LONDON (AFP) – A bronze cast from Joseph Stalin's death mask goes on sale in London today. It is one of only 12 made after the Soviet dictator's death in 1953, Mullock's auctioneers said.

It is being put up for sale along with bronze casts of his hands—the left one withered—for a guide price of between £3,000 and £5,000 ($4,660 and $7,760, 3,580 euros and 5,970 euros).

Bought by art dealer James Birch in Moscow in 1990 and now being sold by a private collector, the bronze shows Stalin's hair swept back from his forehead and his famous mustache is clearly evident.

Ten of the death mask bronzes are thought to be in Russia, with the 11th held in a private collection in London following its sale at Sotheby's auction house in the early 1990s, Mullock's expert Richard Westwood-Brookes said.

#   #   #

 


ADDITIONAL IMAGE OF NOTE

Russian dictator Joseph Stalin photographed in Berlin in August 1945. Image courtesy of Wikimedia Commons.

Last Updated on Tuesday, 24 January 2012 10:48
 

Harrisburg, Pa., to sell artifacts from museum project

PDF Print E-mail
Written by Associated Press   
Monday, 23 January 2012 10:30

Mid-19th-century watercolor street scene of Harrisburg with the German Reform Church as its central subject. Signed 'J.F. Messick 1857.' Auctioned on Jan. 5, 2007 at Pook & Pook. Image courtesy of LiveAuctioneers.com Archive and Pook & Pook.

HARRISBURG, Pa. (AP) – Pennsylvania's financially troubled capital city is preparing to auction some 8,000 artifacts bought by a former mayor who had had a grand plan to transform Harrisburg into a historical tourism destination.

The mayor's office said Friday it has selected three finalists to appraise, market and auction the collection. Spokesman Robert Philbin said it spans three centuries of American history.

The artifacts cost millions of dollars in public money and were purchased by ex-Mayor Steve Reed as part of a failed plan to build museums dedicated to sports, the Wild West and African American history.

The three firms selected are Freeman's in Philadelphia, Guernsey's in New York and the Potomack Co., in Alexandria, Va.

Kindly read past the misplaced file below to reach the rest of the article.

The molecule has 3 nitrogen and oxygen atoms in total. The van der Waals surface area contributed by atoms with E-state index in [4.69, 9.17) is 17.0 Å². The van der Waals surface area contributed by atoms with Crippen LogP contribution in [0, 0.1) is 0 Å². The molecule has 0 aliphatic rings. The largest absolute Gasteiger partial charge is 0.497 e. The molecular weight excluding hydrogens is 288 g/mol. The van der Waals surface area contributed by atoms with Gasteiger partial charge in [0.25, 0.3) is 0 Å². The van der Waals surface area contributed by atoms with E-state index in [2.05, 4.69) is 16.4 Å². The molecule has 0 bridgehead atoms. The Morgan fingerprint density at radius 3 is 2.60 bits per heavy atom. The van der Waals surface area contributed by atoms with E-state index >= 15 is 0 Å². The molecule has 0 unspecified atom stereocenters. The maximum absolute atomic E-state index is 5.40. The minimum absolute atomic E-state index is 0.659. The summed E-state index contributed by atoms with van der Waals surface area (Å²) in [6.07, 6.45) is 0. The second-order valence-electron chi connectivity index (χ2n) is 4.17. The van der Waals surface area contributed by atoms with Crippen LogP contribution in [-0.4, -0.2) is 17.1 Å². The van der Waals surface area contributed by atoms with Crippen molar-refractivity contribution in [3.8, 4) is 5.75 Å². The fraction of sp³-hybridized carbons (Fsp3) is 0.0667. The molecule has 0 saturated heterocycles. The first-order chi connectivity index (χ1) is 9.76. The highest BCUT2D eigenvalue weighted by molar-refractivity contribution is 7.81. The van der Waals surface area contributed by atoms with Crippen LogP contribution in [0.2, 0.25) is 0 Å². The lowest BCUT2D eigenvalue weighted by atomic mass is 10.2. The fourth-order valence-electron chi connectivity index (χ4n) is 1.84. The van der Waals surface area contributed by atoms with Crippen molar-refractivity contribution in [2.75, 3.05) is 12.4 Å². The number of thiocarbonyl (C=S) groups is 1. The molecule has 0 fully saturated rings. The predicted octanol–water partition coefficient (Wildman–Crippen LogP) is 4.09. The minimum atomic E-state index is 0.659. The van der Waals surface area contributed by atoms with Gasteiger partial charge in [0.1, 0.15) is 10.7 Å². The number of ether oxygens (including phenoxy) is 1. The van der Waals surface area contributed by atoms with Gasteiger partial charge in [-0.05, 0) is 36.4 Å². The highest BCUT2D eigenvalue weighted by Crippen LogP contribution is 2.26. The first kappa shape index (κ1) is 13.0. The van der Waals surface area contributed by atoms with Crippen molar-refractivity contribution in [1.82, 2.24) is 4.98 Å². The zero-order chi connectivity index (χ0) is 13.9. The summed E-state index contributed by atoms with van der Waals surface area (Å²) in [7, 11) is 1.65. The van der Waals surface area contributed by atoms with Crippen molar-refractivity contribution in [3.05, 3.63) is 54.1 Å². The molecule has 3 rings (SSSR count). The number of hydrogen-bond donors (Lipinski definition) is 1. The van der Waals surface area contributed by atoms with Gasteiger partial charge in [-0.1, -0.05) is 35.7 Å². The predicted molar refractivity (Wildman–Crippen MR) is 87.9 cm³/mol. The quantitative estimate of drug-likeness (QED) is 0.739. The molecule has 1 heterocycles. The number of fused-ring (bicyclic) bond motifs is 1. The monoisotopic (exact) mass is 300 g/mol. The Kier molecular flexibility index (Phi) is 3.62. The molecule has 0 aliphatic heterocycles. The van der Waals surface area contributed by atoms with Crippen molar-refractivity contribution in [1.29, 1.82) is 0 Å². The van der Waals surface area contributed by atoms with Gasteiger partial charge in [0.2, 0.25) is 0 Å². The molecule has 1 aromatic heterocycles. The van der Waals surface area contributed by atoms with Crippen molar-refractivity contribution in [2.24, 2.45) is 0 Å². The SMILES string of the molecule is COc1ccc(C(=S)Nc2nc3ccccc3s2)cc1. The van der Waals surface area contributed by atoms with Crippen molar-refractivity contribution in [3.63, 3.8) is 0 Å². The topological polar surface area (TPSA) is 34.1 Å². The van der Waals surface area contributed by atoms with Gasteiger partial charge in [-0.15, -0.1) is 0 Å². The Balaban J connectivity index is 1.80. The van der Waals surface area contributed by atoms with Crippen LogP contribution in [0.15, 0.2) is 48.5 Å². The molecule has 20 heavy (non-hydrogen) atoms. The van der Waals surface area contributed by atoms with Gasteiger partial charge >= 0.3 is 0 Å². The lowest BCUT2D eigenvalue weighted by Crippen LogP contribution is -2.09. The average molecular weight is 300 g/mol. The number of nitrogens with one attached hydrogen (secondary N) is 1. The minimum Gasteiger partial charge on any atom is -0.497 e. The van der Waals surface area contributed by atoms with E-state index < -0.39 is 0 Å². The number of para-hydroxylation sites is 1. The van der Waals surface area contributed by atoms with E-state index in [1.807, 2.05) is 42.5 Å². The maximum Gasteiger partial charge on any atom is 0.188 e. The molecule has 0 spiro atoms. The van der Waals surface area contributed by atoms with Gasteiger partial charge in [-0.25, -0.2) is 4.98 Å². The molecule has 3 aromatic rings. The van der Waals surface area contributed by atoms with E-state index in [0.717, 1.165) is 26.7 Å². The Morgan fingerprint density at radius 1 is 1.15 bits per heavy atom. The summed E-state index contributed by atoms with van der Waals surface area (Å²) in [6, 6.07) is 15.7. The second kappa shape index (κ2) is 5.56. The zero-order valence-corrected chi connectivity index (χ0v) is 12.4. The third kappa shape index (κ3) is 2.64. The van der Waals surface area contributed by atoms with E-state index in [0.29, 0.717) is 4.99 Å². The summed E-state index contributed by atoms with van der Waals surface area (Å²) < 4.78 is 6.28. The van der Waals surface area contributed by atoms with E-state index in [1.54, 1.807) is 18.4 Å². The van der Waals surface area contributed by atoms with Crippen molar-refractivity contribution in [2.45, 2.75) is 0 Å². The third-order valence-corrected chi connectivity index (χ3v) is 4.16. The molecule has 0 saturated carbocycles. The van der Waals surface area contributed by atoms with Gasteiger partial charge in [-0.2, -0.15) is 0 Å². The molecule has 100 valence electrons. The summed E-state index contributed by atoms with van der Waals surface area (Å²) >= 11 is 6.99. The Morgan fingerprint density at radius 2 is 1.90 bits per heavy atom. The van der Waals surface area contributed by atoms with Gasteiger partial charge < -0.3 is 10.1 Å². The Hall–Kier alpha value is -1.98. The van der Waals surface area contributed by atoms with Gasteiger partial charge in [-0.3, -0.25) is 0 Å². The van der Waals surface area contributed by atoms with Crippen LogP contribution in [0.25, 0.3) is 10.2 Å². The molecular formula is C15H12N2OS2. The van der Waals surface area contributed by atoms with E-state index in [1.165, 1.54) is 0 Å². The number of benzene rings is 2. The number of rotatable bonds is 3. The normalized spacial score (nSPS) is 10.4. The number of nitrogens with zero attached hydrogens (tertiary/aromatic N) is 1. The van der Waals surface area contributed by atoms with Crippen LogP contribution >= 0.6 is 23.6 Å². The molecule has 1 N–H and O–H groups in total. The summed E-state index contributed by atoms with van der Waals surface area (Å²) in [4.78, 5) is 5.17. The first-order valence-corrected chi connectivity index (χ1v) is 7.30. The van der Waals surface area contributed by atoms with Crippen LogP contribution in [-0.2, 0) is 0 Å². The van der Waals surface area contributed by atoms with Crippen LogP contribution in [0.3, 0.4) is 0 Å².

Philbin says an auctioneer will be selected before the spring auction season.

Copyright 2012 Associated Press. All rights reserved. This material may not be published, broadcast, rewritten, or redistributed.

AP-WF-01-20-12 2233GMT



ADDITIONAL IMAGE OF NOTE

Mid-19th-century watercolor street scene of Harrisburg with the German Reform Church as its central subject. Signed 'J.F. Messick 1857.' Auctioned on Jan. 5, 2007 at Pook & Pook. Image courtesy of LiveAuctioneers.com Archive and Pook & Pook. 

Last Updated on Monday, 23 January 2012 11:35
 

Alexander Graham Bell letter, sketch ring up $92,856

PDF Print E-mail
Written by Associated Press   
Friday, 20 January 2012 10:19

A page from a letter from Alexander Graham Bell explaining how to avoid damage from lightning. RR Auction in Amherst, N.H., sold the signed seven-page letter for more than $92,000. Image courtesy of RR Auction.

CONCORD, N.H. (AP) – A New Hampshire auctioneer says an 1878 letter from Alexander Graham Bell to his parents that includes rare and elaborate drawings of the telephone he invented has sold for more than $92,000.

The seven-page letter instructs his parents on how to ground the telephone to avoid harm from lightning strikes.

Bell was responding to a letter from his parents telling him how a lightning strike had damaged their wiring.

The letter was written just two years after Bell obtained the patent on the telephone and made his first call to his assistant, Thomas Watson.

Bidding on the letter offered by Amherst-based RRAuction began in December and ended Wednesday, with the top bid coming in at $92,856.

RRAuction vice president Bobby Livingston expected bidding to top out at $80,000.

Copyright 2012 Associated Press. All rights reserved. This material may not be published, broadcast, rewritten, or redistributed.

AP-WF-01-19-12 1521GMT



ADDITIONAL IMAGE OF NOTE

A page from a letter from Alexander Graham Bell explaining how to avoid damage from lightning. RR Auction in Amherst, N.H., sold the signed seven-page letter for more than $92,000. Image courtesy of RR Auction. 

Last Updated on Friday, 20 January 2012 10:33
 

NY auction of Brooke Astor's jewels, art moved to September

PDF Print E-mail
Written by Associated Press